A hydrological study concerning the southern slopes of Mt Kilimanjaro, Tanzania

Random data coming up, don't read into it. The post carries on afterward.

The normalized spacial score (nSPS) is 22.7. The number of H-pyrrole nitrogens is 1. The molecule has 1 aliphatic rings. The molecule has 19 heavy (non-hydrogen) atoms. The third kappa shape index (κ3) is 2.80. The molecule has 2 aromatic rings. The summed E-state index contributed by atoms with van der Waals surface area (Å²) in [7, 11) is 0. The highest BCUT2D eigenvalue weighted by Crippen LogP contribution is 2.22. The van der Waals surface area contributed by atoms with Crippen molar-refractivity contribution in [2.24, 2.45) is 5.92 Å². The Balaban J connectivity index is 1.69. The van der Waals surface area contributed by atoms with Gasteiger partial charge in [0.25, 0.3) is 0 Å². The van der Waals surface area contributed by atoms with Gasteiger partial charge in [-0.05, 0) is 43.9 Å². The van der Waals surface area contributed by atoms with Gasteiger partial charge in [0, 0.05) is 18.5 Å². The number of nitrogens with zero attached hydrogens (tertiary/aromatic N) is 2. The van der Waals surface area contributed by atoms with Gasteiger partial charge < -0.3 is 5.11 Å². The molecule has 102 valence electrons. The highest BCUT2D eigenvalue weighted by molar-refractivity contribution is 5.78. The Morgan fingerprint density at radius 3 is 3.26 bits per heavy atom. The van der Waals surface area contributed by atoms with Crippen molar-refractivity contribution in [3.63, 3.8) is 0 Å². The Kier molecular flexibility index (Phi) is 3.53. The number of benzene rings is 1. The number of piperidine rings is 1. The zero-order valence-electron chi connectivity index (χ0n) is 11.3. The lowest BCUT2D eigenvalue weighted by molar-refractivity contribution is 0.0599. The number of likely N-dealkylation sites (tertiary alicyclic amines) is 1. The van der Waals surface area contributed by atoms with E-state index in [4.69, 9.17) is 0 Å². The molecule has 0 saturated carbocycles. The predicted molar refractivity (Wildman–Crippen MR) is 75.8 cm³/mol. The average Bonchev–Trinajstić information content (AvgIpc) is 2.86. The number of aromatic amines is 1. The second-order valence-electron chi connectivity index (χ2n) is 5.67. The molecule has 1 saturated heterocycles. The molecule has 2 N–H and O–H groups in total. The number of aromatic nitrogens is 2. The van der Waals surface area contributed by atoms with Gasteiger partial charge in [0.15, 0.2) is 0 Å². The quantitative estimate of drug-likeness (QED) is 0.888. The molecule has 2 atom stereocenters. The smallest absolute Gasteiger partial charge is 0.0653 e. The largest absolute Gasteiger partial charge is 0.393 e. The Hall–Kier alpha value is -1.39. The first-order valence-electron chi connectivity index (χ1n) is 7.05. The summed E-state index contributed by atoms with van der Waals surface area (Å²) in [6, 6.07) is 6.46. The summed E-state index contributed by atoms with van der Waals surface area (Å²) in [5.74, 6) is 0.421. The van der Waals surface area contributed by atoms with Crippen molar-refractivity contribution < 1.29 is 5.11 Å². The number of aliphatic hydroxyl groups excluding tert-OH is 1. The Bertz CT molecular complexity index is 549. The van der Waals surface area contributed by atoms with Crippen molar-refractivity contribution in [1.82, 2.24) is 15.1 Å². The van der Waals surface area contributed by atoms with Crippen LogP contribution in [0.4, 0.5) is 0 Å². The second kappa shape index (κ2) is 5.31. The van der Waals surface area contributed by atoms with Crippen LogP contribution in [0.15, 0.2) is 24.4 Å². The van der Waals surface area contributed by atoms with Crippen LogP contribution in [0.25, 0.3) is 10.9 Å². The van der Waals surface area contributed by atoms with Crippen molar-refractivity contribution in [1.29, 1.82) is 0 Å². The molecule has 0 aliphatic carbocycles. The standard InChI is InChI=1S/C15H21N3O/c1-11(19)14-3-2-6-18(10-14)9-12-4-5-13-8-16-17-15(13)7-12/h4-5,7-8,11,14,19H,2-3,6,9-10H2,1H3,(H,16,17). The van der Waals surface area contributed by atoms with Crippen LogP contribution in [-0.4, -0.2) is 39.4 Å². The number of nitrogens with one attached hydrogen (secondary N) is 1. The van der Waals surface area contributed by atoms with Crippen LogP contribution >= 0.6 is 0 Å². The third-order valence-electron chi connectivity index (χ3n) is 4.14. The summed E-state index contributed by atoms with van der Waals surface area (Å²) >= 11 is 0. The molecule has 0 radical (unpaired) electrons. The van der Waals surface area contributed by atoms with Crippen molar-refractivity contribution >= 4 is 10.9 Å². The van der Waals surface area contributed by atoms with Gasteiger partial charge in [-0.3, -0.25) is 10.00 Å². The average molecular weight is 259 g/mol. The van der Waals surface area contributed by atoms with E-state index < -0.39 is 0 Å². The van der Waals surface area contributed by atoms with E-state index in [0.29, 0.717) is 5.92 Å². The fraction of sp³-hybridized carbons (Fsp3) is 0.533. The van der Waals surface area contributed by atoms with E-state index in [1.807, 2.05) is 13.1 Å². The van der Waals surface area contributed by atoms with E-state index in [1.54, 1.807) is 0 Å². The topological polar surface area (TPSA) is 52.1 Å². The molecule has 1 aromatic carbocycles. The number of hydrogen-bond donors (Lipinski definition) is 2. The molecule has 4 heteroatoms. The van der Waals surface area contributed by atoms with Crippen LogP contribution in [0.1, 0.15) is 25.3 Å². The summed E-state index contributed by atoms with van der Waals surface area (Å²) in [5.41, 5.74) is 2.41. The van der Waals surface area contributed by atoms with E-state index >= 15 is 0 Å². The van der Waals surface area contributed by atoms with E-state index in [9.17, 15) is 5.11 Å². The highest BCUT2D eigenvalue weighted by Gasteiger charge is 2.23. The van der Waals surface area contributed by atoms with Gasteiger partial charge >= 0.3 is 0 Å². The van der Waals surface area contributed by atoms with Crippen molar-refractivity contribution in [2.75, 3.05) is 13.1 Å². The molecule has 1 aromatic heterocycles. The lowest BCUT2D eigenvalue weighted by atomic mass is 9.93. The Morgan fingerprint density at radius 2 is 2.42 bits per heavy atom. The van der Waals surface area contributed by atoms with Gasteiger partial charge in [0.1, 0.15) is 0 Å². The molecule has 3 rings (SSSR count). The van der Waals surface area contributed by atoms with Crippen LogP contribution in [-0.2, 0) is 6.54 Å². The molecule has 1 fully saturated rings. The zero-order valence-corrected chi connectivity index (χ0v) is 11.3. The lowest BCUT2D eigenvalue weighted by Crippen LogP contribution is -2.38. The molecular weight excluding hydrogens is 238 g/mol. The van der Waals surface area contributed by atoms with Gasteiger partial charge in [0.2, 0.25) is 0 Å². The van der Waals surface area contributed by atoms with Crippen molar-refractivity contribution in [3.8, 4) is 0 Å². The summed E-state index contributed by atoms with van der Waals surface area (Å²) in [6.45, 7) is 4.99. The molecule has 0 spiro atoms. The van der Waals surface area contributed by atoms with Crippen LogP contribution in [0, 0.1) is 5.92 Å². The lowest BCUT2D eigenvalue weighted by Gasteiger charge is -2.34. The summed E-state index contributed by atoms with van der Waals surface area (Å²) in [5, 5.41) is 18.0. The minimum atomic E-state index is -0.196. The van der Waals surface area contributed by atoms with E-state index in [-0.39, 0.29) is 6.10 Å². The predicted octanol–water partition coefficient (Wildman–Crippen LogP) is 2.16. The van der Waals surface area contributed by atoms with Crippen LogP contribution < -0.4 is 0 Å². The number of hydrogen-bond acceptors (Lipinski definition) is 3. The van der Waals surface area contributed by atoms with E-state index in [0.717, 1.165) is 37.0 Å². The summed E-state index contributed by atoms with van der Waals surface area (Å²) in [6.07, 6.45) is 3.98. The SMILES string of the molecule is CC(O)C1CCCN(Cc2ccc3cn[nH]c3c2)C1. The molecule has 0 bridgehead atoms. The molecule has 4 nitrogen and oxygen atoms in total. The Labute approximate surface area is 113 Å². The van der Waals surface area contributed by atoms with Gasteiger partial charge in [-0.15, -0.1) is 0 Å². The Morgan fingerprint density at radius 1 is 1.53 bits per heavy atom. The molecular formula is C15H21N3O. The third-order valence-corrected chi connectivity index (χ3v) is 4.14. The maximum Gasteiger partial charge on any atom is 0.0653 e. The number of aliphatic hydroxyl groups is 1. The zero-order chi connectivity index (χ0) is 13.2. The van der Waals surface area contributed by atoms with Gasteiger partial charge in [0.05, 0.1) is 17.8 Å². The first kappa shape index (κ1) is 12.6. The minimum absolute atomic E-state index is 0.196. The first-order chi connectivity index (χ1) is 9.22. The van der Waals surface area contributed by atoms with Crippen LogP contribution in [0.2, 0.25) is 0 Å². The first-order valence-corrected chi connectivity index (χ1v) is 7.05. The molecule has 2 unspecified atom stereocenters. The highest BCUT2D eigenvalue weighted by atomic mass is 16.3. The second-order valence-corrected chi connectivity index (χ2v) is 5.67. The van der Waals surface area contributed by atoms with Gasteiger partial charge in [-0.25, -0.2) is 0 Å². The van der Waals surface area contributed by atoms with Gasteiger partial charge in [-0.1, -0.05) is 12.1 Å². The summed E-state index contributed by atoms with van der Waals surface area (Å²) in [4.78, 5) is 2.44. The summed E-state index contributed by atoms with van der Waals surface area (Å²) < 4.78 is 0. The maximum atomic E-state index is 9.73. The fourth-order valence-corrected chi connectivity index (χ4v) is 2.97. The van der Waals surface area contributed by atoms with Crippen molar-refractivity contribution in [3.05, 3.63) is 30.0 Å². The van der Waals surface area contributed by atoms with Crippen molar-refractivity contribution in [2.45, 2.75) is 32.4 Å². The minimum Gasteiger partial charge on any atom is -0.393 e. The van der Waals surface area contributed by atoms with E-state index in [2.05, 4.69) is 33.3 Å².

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The hydrological conditions on the southern slopes of Mt Kilimanjaro, Tanzania, are complex and not similar to very many other places. High annual precipitation with complex distribution patterns occurs on these slopes. Extensive water consumption and concentrated groundwater sources of unknown origin are found on the plains. The distribution and utilisation of the scarce water resources can easily be influenced by change in these and in other factors. A hydrological model is developed for the area and used for studying these processes and their influence on potential change in land use and climate. This study is a part of a cooperative project between the University of Dar es Salaam, Tanzania and the Norwegian University of Science and Technology in Trondheim, Norway, focusing on how changes in land use influence the hydrologic -al responses of a catchment. Extensive fieldwork has been performed in the course of several stays in the area. Three gauging stations were established on the slopes south of Mt Kilimanjaro for gauging the runoff from areas with and without influence from human activities. Precipitation and temperature measurements from the lower boundary of the forest reserve and up to 4000 metres above sea level (masl) were performed. Extensive field surveys were performed for identifying and understanding the hydrological processes taking place in the catchment. In addition, hydrological data were collected from the regular observation network. The stream gauging and the precipitation measurements were analysed. The results were used in a water balance assessment of the southern slopes of Mt Kilimanjaro for determination of the extent of infiltration in the higher areas. Based on the results from the three sub-studies, a hydrological model was developed which describes the vertical water balance above and in the soil zone. The model can be used for investigation of the hydrological impact of changes in land use or climate. The model takes meteorological data as an input in addition to parameters describing the land cover and water demand in the catchment. This was applied for analysing the impact of prospective land use and climate changes. The analysis of the discharge data and field inspections indicated that no surface runoff comes from the area above 2800 masl. The study of the precipitation data resulted in a function describing the relative distribution of precipitation according to elevation for the southern slopes of Mt Kilimanjaro. The analysis indicates that the maximum precipitation intensity occurs about 400-500 meters higher than previously assumed. The water balance assessment gave indications on the extent of the deep groundwater infiltration on the southern slopes of Mt Kilimanjaro. These findings were incorporated into the hydrological model, which was calibrated for three catchments on the southern slopes of Mt Kilimanjaro. The calibration for a small 21 km2 uphill catchment, a mid-hill 52 km2 catchment and a large 1783 km2 catchment reaching from the plains to the peak of Mt Kilimanjaro showed good accordance between the simulated and the observed discharge for the three catchments. The calibrated model was successfully used for simulating the period from 1958 to 2000 for the large catchment and showed good accordance for the simulation period. Simulations with changes in forest cover, water demand and climate were performed. The climate changes simulated were based on the findings from the Intergovernmental Panel on Climate Change and land use and forest cover and were evaluated on the basis of potential management schemes. The simulations indicate that the water demand in the area is not being met, and that changes in water demand are not fully reflected in the river discharge. The results also show that the changes have greater influence in years where the water deficit is already substantial, so called “dry years”, than in years with a smaller deficit. The tools developed and illustrated can be developed further for use in operational water management predicting the hydrological response due to changes in land use and water demand based on various management schemes. It is advised that the infrastructure developed during this work for collecting further measurements concerning the hydrological elements in the area continues to be operated.